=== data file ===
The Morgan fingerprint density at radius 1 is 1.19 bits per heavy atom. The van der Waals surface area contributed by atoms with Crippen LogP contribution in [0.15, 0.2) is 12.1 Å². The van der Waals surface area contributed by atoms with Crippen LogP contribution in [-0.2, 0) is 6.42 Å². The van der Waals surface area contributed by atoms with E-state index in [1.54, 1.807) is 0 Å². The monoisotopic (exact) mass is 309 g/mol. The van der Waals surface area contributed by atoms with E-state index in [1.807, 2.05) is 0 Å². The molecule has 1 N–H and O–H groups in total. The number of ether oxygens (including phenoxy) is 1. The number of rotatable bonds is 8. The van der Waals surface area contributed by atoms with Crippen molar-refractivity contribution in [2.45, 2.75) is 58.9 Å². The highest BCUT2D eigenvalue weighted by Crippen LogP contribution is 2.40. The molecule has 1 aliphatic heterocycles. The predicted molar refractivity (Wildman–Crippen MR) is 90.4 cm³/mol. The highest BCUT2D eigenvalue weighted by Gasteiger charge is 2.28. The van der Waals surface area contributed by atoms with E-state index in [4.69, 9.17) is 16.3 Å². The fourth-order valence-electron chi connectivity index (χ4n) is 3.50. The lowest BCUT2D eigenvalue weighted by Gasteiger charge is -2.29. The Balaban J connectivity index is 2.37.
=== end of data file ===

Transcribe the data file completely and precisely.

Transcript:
The Morgan fingerprint density at radius 1 is 1.19 bits per heavy atom. The van der Waals surface area contributed by atoms with Crippen LogP contribution in [0.15, 0.2) is 12.1 Å². The van der Waals surface area contributed by atoms with Crippen LogP contribution in [-0.2, 0) is 6.42 Å². The van der Waals surface area contributed by atoms with E-state index in [1.54, 1.807) is 0 Å². The monoisotopic (exact) mass is 309 g/mol. The van der Waals surface area contributed by atoms with E-state index in [1.807, 2.05) is 0 Å². The molecule has 1 N–H and O–H groups in total. The number of ether oxygens (including phenoxy) is 1. The number of rotatable bonds is 8. The van der Waals surface area contributed by atoms with Crippen molar-refractivity contribution in [2.45, 2.75) is 58.9 Å². The highest BCUT2D eigenvalue weighted by Crippen LogP contribution is 2.40. The molecule has 1 aliphatic heterocycles. The predicted molar refractivity (Wildman–Crippen MR) is 90.4 cm³/mol. The highest BCUT2D eigenvalue weighted by Gasteiger charge is 2.28. The van der Waals surface area contributed by atoms with E-state index in [4.69, 9.17) is 16.3 Å². The fourth-order valence-electron chi connectivity index (χ4n) is 3.50. The lowest BCUT2D eigenvalue weighted by Gasteiger charge is -2.29. The Balaban J connectivity index is 2.37.